CAIRO - Egypt must take immediate action to ensure there is no repeat of a 2008 rockslide that killed more than 100 residents of a Cairo shantytown, Amnesty International warned in a report on Tuesday.
"Thousands of Egypt’s poor are trapped by poverty and neglect that could ultimately end in their deaths," said Malcolm Smart, the global rights group's Middle East and Africa director.
"The government must urgently address the risks faced by those living in areas designated as ‘unsafe’ and find solutions by consulting with those directly affected."
A cliff face collapsed on dozens of homes in Cairo's Manshiyet Nasser slum on September 6, 2008, killing at least around 100 residents and injuring dozens of others.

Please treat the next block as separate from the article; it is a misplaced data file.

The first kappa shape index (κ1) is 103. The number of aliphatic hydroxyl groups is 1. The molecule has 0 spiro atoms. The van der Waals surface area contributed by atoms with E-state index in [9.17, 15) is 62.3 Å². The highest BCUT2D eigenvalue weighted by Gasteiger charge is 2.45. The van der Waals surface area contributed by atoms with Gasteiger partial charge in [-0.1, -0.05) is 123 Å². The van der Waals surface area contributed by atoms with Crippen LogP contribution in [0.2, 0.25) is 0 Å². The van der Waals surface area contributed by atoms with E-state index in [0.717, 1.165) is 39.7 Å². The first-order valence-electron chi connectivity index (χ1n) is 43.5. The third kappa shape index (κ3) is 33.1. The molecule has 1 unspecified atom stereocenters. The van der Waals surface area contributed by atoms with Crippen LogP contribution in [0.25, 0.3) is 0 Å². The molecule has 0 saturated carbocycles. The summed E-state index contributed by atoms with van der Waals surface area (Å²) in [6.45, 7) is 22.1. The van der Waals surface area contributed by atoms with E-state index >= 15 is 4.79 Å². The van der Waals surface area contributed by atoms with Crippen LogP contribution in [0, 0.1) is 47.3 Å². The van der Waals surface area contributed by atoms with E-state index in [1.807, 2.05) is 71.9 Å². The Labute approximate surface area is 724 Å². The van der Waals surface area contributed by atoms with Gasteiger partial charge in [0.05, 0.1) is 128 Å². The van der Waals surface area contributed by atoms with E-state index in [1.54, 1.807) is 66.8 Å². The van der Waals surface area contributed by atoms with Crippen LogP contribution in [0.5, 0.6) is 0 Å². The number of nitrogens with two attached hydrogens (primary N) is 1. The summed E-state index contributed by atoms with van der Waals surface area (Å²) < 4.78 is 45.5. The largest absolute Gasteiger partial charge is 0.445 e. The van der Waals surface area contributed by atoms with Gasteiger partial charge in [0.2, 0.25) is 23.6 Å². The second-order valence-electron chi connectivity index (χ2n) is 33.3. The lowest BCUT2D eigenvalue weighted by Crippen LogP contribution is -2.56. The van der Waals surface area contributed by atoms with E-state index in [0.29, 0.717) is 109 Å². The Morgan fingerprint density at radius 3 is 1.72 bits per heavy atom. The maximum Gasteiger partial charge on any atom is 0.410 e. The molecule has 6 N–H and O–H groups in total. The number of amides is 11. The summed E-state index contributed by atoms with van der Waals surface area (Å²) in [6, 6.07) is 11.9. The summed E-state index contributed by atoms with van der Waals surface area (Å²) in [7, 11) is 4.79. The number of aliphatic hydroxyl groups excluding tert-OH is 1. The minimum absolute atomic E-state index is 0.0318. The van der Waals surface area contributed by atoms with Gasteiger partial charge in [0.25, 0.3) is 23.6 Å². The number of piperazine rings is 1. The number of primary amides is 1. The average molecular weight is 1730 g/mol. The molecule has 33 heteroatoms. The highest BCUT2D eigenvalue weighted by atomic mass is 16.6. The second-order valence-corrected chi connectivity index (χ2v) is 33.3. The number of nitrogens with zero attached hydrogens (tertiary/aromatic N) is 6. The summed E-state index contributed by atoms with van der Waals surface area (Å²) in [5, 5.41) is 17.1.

At the time, residents blamed the disaster on work that had been going on for several weeks on the Moqattam plateau overlooking the shantytown, and said the authorities had been warned of the dangers of just such a disaster.
In its report, Amnesty called on Egyptian authorities to "alleviate the threats to lives in the 26 'unsafe areas' in Greater Cairo, and to protect the residents’ rights to health and adequate housing."
"Denied an effective voice and largely ignored by those in power, many residents ... continue to live in fear on precarious hillsides or under high voltage power lines because they have nowhere else to go," it said.
Amnesty called on the authorities to properly investigate the incident and ensure such a tragedy is not repeated.
"The government must develop a comprehensive programme of action to address the risks faced by those living in ‘unsafe areas’ and to uphold their rights to life, health and adequate housing," said Smart.